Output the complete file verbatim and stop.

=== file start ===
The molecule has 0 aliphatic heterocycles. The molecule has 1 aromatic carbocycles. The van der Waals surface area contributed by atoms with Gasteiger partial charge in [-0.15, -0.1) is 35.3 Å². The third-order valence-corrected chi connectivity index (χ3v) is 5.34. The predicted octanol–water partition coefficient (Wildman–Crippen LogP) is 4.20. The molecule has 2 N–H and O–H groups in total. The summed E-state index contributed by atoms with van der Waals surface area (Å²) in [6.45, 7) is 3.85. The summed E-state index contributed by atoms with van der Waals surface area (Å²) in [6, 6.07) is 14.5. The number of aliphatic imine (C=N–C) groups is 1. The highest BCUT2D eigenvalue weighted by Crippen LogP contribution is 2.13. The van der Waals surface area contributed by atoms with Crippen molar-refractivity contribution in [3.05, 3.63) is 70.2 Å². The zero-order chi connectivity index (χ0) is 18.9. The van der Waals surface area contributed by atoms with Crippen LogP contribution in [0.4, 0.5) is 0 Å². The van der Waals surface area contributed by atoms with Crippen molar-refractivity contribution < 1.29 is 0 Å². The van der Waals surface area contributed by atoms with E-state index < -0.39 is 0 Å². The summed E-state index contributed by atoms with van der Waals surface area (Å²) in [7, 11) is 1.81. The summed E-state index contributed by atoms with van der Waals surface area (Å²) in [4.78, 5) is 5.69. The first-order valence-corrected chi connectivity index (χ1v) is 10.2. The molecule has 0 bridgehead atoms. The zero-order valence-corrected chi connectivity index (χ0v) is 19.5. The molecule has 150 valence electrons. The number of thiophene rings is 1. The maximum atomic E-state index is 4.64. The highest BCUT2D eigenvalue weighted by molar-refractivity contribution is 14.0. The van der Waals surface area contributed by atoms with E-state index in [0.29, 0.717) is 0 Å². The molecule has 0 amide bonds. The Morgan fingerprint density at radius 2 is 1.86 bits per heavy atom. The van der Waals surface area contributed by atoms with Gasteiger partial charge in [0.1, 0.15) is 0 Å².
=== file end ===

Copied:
The molecule has 0 aliphatic heterocycles. The molecule has 1 aromatic carbocycles. The van der Waals surface area contributed by atoms with Gasteiger partial charge in [-0.15, -0.1) is 35.3 Å². The third-order valence-corrected chi connectivity index (χ3v) is 5.34. The predicted octanol–water partition coefficient (Wildman–Crippen LogP) is 4.20. The molecule has 2 N–H and O–H groups in total. The summed E-state index contributed by atoms with van der Waals surface area (Å²) in [6.45, 7) is 3.85. The summed E-state index contributed by atoms with van der Waals surface area (Å²) in [6, 6.07) is 14.5. The number of aliphatic imine (C=N–C) groups is 1. The highest BCUT2D eigenvalue weighted by Crippen LogP contribution is 2.13. The van der Waals surface area contributed by atoms with Crippen molar-refractivity contribution in [3.05, 3.63) is 70.2 Å². The zero-order chi connectivity index (χ0) is 18.9. The van der Waals surface area contributed by atoms with Crippen LogP contribution in [0.4, 0.5) is 0 Å². The van der Waals surface area contributed by atoms with Crippen molar-refractivity contribution < 1.29 is 0 Å². The van der Waals surface area contributed by atoms with E-state index < -0.39 is 0 Å². The summed E-state index contributed by atoms with van der Waals surface area (Å²) in [7, 11) is 1.81. The summed E-state index contributed by atoms with van der Waals surface area (Å²) in [4.78, 5) is 5.69. The first-order valence-corrected chi connectivity index (χ1v) is 10.2. The molecule has 0 bridgehead atoms. The zero-order valence-corrected chi connectivity index (χ0v) is 19.5. The molecule has 150 valence electrons. The number of thiophene rings is 1. The maximum atomic E-state index is 4.64. The highest BCUT2D eigenvalue weighted by molar-refractivity contribution is 14.0. The van der Waals surface area contributed by atoms with E-state index in [0.29, 0.717) is 0 Å². The molecule has 0 amide bonds. The Morgan fingerprint density at radius 2 is 1.86 bits per heavy atom. The van der Waals surface area contributed by atoms with Gasteiger partial charge in [0.1, 0.15) is 0 Å².